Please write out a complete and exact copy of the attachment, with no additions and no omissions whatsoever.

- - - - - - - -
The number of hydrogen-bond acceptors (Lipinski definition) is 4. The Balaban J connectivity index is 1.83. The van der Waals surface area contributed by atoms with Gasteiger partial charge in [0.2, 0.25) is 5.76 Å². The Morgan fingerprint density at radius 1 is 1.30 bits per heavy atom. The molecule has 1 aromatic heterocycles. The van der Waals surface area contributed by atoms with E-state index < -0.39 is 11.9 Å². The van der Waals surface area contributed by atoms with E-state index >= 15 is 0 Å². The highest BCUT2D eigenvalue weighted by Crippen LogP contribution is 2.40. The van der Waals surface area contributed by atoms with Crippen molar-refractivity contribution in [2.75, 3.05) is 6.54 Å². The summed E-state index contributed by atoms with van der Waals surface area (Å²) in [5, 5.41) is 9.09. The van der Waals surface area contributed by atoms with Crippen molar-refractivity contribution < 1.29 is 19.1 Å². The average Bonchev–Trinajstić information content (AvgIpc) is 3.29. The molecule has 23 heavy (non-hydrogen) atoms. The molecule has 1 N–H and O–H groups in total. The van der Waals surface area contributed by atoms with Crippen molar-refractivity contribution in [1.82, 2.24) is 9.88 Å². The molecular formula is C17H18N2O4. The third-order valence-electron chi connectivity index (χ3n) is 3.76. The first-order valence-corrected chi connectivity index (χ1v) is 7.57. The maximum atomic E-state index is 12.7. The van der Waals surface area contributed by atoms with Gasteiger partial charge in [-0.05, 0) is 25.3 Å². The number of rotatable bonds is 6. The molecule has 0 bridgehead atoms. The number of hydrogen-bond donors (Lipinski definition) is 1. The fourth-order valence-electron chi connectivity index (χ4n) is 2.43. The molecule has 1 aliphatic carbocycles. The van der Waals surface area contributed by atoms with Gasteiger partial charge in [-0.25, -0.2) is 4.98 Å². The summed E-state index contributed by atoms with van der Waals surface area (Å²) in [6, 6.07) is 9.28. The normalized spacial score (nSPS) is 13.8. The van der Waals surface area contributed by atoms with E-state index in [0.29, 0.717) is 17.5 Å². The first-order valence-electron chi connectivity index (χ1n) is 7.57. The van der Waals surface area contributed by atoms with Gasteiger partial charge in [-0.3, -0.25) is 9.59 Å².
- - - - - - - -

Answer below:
The number of hydrogen-bond acceptors (Lipinski definition) is 4. The Balaban J connectivity index is 1.83. The van der Waals surface area contributed by atoms with Gasteiger partial charge in [0.2, 0.25) is 5.76 Å². The Morgan fingerprint density at radius 1 is 1.30 bits per heavy atom. The molecule has 1 aromatic heterocycles. The van der Waals surface area contributed by atoms with E-state index < -0.39 is 11.9 Å². The van der Waals surface area contributed by atoms with E-state index >= 15 is 0 Å². The highest BCUT2D eigenvalue weighted by Crippen LogP contribution is 2.40. The van der Waals surface area contributed by atoms with Crippen molar-refractivity contribution in [2.75, 3.05) is 6.54 Å². The summed E-state index contributed by atoms with van der Waals surface area (Å²) in [5, 5.41) is 9.09. The van der Waals surface area contributed by atoms with Crippen molar-refractivity contribution < 1.29 is 19.1 Å². The average Bonchev–Trinajstić information content (AvgIpc) is 3.29. The molecule has 23 heavy (non-hydrogen) atoms. The molecule has 1 N–H and O–H groups in total. The van der Waals surface area contributed by atoms with Crippen molar-refractivity contribution in [1.82, 2.24) is 9.88 Å². The molecular formula is C17H18N2O4. The third-order valence-electron chi connectivity index (χ3n) is 3.76. The first-order valence-corrected chi connectivity index (χ1v) is 7.57. The maximum atomic E-state index is 12.7. The van der Waals surface area contributed by atoms with Gasteiger partial charge in [-0.05, 0) is 25.3 Å². The number of rotatable bonds is 6. The molecule has 0 bridgehead atoms. The number of hydrogen-bond donors (Lipinski definition) is 1. The fourth-order valence-electron chi connectivity index (χ4n) is 2.43. The molecule has 1 aliphatic carbocycles. The van der Waals surface area contributed by atoms with Gasteiger partial charge in [-0.25, -0.2) is 4.98 Å². The summed E-state index contributed by atoms with van der Waals surface area (Å²) in [6, 6.07) is 9.28. The normalized spacial score (nSPS) is 13.8. The van der Waals surface area contributed by atoms with E-state index in [0.29, 0.717) is 17.5 Å². The first-order valence-electron chi connectivity index (χ1n) is 7.57. The van der Waals surface area contributed by atoms with Gasteiger partial charge in [-0.3, -0.25) is 9.59 Å².